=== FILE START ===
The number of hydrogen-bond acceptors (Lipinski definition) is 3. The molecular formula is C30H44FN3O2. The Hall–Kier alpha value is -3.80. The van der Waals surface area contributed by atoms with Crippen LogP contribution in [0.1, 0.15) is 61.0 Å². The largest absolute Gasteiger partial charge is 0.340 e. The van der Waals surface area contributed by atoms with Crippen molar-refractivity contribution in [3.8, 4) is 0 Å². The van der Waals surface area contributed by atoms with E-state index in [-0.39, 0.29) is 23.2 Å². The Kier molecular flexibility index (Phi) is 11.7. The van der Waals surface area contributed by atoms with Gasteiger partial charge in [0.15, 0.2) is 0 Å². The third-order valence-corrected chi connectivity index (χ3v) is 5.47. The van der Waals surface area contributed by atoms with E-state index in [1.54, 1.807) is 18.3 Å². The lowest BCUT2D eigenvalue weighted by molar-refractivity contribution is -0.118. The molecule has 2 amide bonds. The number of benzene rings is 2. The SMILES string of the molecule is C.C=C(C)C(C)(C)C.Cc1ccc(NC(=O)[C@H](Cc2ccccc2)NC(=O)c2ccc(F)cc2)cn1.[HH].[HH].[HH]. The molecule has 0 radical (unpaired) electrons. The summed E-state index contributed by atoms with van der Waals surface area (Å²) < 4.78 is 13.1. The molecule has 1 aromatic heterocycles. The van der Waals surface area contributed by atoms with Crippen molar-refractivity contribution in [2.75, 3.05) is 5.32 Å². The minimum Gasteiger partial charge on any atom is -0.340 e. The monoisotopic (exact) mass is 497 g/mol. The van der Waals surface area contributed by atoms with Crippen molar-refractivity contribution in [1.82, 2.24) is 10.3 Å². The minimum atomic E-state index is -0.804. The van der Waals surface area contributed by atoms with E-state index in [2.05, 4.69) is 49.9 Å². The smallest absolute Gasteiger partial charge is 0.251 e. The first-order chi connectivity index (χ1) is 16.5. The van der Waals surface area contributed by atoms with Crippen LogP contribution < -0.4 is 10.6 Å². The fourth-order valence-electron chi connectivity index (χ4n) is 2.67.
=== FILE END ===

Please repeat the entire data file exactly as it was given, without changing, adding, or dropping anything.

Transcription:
The number of hydrogen-bond acceptors (Lipinski definition) is 3. The molecular formula is C30H44FN3O2. The Hall–Kier alpha value is -3.80. The van der Waals surface area contributed by atoms with Crippen LogP contribution in [0.1, 0.15) is 61.0 Å². The largest absolute Gasteiger partial charge is 0.340 e. The van der Waals surface area contributed by atoms with Crippen molar-refractivity contribution in [3.8, 4) is 0 Å². The van der Waals surface area contributed by atoms with E-state index in [-0.39, 0.29) is 23.2 Å². The Kier molecular flexibility index (Phi) is 11.7. The van der Waals surface area contributed by atoms with Gasteiger partial charge in [0.15, 0.2) is 0 Å². The third-order valence-corrected chi connectivity index (χ3v) is 5.47. The van der Waals surface area contributed by atoms with E-state index in [1.54, 1.807) is 18.3 Å². The lowest BCUT2D eigenvalue weighted by molar-refractivity contribution is -0.118. The molecule has 2 amide bonds. The number of benzene rings is 2. The SMILES string of the molecule is C.C=C(C)C(C)(C)C.Cc1ccc(NC(=O)[C@H](Cc2ccccc2)NC(=O)c2ccc(F)cc2)cn1.[HH].[HH].[HH]. The molecule has 0 radical (unpaired) electrons. The summed E-state index contributed by atoms with van der Waals surface area (Å²) < 4.78 is 13.1. The molecule has 1 aromatic heterocycles. The van der Waals surface area contributed by atoms with Crippen molar-refractivity contribution in [2.75, 3.05) is 5.32 Å². The minimum Gasteiger partial charge on any atom is -0.340 e. The monoisotopic (exact) mass is 497 g/mol. The van der Waals surface area contributed by atoms with Crippen molar-refractivity contribution in [1.82, 2.24) is 10.3 Å². The minimum atomic E-state index is -0.804. The van der Waals surface area contributed by atoms with E-state index in [2.05, 4.69) is 49.9 Å². The smallest absolute Gasteiger partial charge is 0.251 e. The first-order chi connectivity index (χ1) is 16.5. The van der Waals surface area contributed by atoms with Crippen LogP contribution < -0.4 is 10.6 Å². The fourth-order valence-electron chi connectivity index (χ4n) is 2.67.